No HC relief for khadi commission in tenancy case

In a setback to the Khadi and Village Industries Commission (KVIC),the Bombay High Court recently turned down its revision application contesting its eviction from a 9,000-sq ft godown in Mahalaxmi and held that it is not protected under the Maharashtra Rent Control (MRC) Act,1999.

Written by MAYURA JANWALKAR | Published: April 1, 2013 3:13:58 am

In a setback to the Khadi and Village Industries Commission (KVIC),the Bombay High Court recently turned down its revision application contesting its eviction from a 9,000-sq ft godown in Mahalaxmi and held that it is not protected under the Maharashtra Rent Control (MRC) Act,1999.

Justice S C Dharmadhikari observed,“It is not the object and purpose for which the corporation has been established which is relevant but it is the financial capacity and capability and whether it needs protection of a social and beneficial legislation like MRC Act.”

The owner of the godown,Ila Dalmia,had entered into an agreement with KVIC,leasing the premises in the Dalmia compound on P Moses Road. KVIC paid a monthly rent of Rs 777.31. In 1988,Dalmia executed a sale agreement with one M/s Suresh Estates.

Dalmia passed away in 2003.

The company,which went through a series of litigation over its right over the property,terminated the tenancy of KVIC in June 2007 and asked them to hand over the premises.

KVIC contested their notice and filed a suit against Dalmia’s legal heirs contending that their tenancy would be protected under the Maharashtra Rent Control (MRC) Act,1999.

KVIC moved the small causes court stating that their tenancy was accepted by the state government and neither M/s Suresh Estates nor the Dalmias had the right to revoke it. The small causes court and the lower appellate court had ruled against KVIC.

Contesting the decisions in the High Court,KVIC said the lower courts had erred in holding that it is not protected under section 3 (1) (b) of the MRC Act. Section 3(1) (b) of the Act states that the MRC Act is not applicable to premises let or sub-let to “banks or any public sector undertakings or any corporation by or under any central or state Act,or foreign missions,international agencies,multinational companies,and private limited companies or public limited companies having a paid up share capital of rupees one crore or more”.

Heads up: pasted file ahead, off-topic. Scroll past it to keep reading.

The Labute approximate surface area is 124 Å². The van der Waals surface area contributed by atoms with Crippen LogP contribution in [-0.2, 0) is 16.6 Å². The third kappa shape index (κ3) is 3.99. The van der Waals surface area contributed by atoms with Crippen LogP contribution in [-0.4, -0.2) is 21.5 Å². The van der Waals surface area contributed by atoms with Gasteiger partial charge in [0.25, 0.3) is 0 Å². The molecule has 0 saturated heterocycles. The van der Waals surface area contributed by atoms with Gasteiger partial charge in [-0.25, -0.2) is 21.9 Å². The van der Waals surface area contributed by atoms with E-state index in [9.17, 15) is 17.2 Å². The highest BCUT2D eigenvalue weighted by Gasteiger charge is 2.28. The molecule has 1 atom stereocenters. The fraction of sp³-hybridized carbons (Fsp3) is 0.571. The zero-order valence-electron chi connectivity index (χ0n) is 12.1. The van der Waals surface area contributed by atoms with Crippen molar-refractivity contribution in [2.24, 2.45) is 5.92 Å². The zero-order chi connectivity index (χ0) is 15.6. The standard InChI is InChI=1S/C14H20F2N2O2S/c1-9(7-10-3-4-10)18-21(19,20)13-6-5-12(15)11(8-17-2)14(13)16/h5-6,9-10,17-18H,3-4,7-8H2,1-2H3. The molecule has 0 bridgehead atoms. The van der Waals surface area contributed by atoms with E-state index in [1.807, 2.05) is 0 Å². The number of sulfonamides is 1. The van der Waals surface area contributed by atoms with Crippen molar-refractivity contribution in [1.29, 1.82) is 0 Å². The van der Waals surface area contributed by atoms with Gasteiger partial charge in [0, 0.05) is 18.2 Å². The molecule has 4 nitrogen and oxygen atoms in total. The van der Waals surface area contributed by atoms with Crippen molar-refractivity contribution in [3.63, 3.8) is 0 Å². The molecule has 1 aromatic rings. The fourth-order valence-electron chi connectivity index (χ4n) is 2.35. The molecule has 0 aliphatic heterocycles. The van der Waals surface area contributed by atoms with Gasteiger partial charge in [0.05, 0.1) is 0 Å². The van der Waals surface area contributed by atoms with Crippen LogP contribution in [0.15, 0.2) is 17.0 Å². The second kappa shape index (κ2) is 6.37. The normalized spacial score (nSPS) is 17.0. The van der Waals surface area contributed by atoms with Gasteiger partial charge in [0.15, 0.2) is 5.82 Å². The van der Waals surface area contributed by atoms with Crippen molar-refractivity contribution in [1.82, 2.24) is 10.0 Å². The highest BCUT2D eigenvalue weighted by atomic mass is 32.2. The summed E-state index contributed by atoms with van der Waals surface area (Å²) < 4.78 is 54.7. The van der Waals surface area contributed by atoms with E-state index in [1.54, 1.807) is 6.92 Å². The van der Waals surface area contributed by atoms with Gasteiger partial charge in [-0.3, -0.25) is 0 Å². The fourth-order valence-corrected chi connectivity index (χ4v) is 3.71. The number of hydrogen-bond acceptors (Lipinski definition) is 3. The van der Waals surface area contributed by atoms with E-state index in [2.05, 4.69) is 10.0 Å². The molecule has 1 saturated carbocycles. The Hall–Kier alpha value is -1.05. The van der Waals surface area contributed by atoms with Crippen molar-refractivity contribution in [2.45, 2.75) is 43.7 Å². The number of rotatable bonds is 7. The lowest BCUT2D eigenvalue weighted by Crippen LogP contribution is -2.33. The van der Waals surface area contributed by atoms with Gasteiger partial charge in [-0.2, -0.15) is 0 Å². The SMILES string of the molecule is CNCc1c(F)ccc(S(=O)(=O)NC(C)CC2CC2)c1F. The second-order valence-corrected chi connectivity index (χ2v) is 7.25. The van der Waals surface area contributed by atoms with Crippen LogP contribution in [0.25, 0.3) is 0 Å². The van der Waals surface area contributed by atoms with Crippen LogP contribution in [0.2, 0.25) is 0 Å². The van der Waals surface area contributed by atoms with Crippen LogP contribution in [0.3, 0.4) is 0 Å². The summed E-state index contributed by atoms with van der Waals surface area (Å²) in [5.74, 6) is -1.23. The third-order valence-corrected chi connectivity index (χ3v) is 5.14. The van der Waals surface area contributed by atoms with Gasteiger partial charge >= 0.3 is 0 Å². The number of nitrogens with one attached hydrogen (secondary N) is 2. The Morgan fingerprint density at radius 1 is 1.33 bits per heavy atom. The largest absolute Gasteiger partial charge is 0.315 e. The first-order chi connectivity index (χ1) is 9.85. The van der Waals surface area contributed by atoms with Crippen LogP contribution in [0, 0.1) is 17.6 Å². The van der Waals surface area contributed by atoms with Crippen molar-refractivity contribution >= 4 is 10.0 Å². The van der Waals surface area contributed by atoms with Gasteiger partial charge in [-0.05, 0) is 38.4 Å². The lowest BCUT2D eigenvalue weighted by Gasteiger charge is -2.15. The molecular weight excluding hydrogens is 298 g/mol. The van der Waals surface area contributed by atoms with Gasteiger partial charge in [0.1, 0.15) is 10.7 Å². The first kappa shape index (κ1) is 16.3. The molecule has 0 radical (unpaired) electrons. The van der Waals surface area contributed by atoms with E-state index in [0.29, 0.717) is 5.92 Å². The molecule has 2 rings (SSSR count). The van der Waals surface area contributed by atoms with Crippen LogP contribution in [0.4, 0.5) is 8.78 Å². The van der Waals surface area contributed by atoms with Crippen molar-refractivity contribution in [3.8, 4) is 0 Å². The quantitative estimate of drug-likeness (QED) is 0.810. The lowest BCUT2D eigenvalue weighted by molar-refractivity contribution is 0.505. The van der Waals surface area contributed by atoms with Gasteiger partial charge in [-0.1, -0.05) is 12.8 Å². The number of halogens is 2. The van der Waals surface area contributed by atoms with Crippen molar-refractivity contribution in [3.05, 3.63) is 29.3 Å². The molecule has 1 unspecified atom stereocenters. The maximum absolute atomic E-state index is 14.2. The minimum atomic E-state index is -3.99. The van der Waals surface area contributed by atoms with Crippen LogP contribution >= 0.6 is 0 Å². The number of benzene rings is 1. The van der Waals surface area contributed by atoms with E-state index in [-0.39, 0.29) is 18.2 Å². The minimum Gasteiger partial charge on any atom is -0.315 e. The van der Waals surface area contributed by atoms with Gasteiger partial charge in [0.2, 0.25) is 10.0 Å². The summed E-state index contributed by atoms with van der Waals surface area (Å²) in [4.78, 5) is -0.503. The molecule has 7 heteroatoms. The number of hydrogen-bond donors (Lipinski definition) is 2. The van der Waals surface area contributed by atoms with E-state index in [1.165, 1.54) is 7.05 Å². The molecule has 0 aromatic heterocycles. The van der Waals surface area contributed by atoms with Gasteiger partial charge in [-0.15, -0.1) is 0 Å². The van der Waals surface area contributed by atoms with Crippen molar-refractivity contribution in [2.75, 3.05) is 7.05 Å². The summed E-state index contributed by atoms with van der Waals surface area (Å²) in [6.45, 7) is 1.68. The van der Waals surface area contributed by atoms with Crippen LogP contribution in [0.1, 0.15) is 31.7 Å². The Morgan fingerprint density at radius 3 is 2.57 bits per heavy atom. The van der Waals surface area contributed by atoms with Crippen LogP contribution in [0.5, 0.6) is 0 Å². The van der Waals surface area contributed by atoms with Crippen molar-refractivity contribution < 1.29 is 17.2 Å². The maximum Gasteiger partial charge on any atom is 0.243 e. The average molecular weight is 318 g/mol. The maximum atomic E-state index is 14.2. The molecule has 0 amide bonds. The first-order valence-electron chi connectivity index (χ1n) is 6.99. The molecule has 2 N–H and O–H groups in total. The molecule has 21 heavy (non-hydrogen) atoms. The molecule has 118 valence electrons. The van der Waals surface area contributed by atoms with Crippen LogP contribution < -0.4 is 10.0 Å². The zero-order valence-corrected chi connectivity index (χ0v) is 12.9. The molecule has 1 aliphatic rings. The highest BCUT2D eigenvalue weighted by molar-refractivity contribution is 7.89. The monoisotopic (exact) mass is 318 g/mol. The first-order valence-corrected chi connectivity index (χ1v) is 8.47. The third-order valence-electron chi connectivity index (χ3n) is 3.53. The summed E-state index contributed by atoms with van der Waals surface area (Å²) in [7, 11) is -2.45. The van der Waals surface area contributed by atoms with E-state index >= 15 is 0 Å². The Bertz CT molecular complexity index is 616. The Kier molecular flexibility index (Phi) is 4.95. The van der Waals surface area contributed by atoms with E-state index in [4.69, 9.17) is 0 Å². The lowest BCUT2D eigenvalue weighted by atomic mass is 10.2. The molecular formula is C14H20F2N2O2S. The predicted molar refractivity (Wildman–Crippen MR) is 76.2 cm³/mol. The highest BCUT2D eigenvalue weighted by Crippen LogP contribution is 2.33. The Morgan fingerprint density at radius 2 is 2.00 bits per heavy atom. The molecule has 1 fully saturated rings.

KVIC stated that it is not a corporation established under any state or central act but a commission established under the Khadi and Village Industries Commission Act,1956.

“To term such an institution a Corporation and exclude it from a beneficial and social legislation like the MRC Act would be defeating and frustrating its object and purpose completely,” their counsel submitted.

The Dalmias’ counsel argued that KVIC had all the facets of a business enterprise and said “the cherished ideals of the freedom struggle and principles so also the message of the father of the nation are long forgotten”. Their counsel said that if KVIC truly respected Gandhi,they should have avoided fighting in courts as Gandhi was an advocate of adalat mukti (freedom from courts). The court,however,did not comment on their submissions.

Justice Dharmadhikari wrote in his order,“If it is found to be not just cash-rich but able to afford payment of rent at market rate because of its financial capability,then,merely because KVIC is named as a ‘Commission’ does not mean that it is not a corporation established under a law by the central or state government.”

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